January 21, 2012
Bath Rugby 23 - 18 Glasgow Warriors
Heineken Cup match played at Recreation Ground on Saturday January 21st 2012 | No comments
Tommy Seymour went over for Glasgow's first try Glasgow's European hopes ended at the Rec this afternoon as they went down 23-18 to Bath Rugby.
Two late penalties from Olly Barkley helped Bath overcome a brave Glasgow fightback in the second-half.
Bath had held a 10-6 lead at half-time thanks to a Tom Biggs try and five points from centre Barkley's boot, fly-half Duncan Weir replying with two penalties for the Warriors.
Early in the second half Ben Skirving's converted try extended Bath's lead before Glasgow turned the game on its head as wing Tommy Seymour and flanker Rob Harley crossed.
But Barkley had the last word as he claimed a personal haul of 13 points to give the hosts just a second win in nine games, and end Glasgow's lingering hopes of an Amlin Challenge Cup quarter-final spot.
With both sides having no hope of progressing in this tournament The Rec crowd may have hoped to see an enterprising tussle, but they were instead treating to stodgy, error-strewn fare during the first 40 minutes.
Weir had booted the Warriors into a third-minute lead with his first penalty, but it was his error that gifted Biggs the opening score.
The outside-half looked to shift the ball on while under pressure, and his loose pass was gathered in by Biggs who raced in from halfway for a try converted by Barkley.
Scrum-half Chris Cusiter's chargedown of opposite number Chris Cook quickly put Bath on the back foot and forced a second penalty for Weir to convert, but the Scottish side were already showing signs of struggling to handle the home pack.
The Warriors front row was under pressure at scrum time, conceding a string of penalties, while Bath's driving maul was proving an effective weapon.
Barkley extended the home side's lead to four points in the 17th minute with his second penalty, after John Barclay was harshly penalised for not rolling away, but a lack of accuracy at crucial moments meant Bath did not take advantage of their forward edge.
Countless promising attacking positions went begging, either from crooked line-out throws or clumsy handling, and their half-time lead would have been just a single point had Weir being able to land a difficult long-range penalty effort just before the interval.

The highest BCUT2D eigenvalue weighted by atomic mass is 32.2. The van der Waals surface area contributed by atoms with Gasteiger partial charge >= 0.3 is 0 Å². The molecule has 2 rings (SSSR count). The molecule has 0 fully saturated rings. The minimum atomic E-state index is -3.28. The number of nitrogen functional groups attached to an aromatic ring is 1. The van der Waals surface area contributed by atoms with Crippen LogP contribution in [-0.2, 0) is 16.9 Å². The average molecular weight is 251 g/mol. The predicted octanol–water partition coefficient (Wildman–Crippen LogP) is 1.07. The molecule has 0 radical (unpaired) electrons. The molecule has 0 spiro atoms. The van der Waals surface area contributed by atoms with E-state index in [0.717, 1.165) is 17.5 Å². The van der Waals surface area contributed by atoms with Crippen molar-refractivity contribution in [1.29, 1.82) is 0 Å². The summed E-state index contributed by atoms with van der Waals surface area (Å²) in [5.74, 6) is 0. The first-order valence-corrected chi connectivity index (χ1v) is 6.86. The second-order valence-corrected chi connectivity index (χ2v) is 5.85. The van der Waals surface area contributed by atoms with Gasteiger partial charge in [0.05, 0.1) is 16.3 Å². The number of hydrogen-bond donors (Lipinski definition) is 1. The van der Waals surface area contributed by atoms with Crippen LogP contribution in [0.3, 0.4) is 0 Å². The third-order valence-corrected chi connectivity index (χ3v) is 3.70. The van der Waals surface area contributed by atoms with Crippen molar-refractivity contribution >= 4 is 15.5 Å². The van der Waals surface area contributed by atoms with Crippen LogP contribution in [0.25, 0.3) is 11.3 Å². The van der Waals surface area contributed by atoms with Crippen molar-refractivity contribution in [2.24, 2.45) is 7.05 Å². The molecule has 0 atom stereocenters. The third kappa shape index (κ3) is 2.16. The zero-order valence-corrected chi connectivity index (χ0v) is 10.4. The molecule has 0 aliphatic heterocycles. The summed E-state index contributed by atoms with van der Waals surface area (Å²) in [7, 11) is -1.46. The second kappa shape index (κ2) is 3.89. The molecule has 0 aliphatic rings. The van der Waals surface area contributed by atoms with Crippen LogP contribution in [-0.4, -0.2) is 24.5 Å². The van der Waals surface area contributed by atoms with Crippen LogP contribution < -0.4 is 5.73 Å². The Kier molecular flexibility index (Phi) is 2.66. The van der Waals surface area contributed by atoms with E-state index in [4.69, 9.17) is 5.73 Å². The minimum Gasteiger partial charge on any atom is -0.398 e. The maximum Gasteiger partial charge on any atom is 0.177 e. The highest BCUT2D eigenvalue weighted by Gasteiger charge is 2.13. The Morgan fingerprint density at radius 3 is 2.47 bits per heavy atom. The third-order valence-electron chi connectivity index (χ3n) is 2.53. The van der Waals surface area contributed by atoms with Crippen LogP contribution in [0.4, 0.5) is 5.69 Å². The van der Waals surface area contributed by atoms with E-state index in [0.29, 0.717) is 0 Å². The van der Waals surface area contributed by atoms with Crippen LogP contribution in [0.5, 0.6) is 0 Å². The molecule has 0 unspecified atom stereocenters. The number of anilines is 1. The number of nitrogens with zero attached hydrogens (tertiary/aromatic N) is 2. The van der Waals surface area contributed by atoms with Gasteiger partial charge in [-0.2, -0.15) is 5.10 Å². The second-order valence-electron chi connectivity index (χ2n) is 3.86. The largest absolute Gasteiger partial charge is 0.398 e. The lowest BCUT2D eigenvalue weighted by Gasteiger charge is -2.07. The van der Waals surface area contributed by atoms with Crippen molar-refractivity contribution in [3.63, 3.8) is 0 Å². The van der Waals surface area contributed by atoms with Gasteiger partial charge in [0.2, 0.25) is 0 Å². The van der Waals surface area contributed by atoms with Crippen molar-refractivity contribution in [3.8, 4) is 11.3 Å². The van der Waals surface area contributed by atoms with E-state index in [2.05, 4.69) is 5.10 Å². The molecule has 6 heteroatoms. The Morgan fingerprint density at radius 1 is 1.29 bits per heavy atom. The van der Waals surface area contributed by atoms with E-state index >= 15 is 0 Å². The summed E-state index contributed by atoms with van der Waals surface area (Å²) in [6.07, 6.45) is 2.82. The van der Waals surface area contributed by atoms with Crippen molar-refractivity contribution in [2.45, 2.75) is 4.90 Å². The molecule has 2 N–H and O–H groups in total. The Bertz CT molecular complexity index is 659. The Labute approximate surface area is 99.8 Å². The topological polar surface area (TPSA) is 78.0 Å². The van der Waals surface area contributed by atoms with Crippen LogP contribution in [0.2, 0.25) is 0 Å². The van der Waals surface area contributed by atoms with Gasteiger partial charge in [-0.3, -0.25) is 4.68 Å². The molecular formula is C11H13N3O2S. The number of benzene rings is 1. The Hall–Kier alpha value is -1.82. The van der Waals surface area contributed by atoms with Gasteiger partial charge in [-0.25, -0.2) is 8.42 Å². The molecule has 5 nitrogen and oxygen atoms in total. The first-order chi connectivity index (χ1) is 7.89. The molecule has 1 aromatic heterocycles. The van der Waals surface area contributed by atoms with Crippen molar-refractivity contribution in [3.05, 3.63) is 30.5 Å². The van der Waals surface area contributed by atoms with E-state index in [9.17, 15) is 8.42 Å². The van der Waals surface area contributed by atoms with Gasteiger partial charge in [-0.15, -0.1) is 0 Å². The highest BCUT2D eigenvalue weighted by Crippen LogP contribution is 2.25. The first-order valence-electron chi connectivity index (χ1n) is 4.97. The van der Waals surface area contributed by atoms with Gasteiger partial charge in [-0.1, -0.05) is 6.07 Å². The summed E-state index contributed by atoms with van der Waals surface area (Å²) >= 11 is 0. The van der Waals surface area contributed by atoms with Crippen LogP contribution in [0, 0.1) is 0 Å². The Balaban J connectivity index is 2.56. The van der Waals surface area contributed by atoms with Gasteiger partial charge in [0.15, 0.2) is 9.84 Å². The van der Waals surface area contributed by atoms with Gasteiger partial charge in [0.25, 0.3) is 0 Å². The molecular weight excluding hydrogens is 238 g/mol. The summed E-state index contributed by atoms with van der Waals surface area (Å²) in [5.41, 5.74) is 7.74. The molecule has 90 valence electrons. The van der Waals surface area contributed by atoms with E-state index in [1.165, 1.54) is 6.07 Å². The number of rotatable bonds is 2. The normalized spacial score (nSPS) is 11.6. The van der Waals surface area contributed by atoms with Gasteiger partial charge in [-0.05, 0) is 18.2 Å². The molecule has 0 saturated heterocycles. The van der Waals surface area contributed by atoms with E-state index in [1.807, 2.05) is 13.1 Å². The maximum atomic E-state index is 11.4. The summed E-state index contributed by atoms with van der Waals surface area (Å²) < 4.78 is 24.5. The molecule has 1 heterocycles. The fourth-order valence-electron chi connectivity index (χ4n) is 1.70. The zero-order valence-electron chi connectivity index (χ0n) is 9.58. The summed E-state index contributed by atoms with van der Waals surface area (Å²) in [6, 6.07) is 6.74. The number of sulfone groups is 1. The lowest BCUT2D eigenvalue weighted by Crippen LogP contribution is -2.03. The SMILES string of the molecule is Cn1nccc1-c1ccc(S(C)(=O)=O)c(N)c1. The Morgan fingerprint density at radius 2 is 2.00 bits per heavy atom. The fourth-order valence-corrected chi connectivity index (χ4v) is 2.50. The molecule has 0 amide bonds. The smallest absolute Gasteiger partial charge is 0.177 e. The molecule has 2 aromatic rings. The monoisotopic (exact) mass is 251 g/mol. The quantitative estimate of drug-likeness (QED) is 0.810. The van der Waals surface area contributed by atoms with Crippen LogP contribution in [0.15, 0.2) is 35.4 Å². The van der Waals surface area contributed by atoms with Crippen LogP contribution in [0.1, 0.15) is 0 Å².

But Bath finally made the dominance of their pack tell four minutes into the second stanza as a well-controlled, trundling maul worked its way over from fully 25 yards, with Skirving emerging from the heap of bodies to claim the score. Barkley added the extras with the help of an upright.
There were injury worries for Scotland coach Andy Robinson as prop Ed Kalman joined lock Ali Kellock in being forced off but, against the odds, Glasgow almost found an instant reply.
Barclay cut through the Bath midfield and smart handling sent wing Colin Shaw over, only for the final pass to be ruled forward.
But the Warriors did strike back after the most cohesive period of attacking play in the entire contest as they stretched Bath one way and then the other to create a weight of numbers that allowed replacement Scott Wight to give Seymour an easy finish.
Wight, on for Weir, knocked over the conversion to trim the lead to four and Glasgow's fightback was given added impetus when Cook was sin-binned for killing the ball.
And the Warriors second try was not long in coming as centre Stuart Hogg streaked down the right to second back-rower Harley over to put Glasgow a point to the good with 17 minutes to play.
But having fought so valiantly to get back in the game the Warriors were caught trying to play their way out of their own half, and Barkley punished them with another penalty to put Bath back ahead, before adding another three-pointer in the dying minutes.
Head coach Sean Lineen was bitterly disappointed his side had given up a winning position having worked so hard to get back into the game.
He said: "It's very disappointing. Our ambition is to win games and that was winnable. In the third quarter we showed our naivety, by playing in the wrong areas for too long and getting penalised.
"We were playing against a team with 14 men and we just needed to put a kick in behind them, and that is down to experience and we did not make good decisions.
"Once we had momentum we looked dangerous but it did not happen often enough, a losing bonus point is just not good enough."
Sean was also less than pleased with his team's efforts in the forward exchanges, and the interception pass thrown by Duncan Weir to gift Biggs his try.
"The main thing was the set-piece battle," he said. "We lost it in the first half. Our line-out drives and scrums were really poor, and the intercept killed us, it was an individual mistake and it is a killer.
"I have said to the guys that in the pool we won two games, drawn one and lost three and that is not where we wanted to be. In the first half we were not at the level."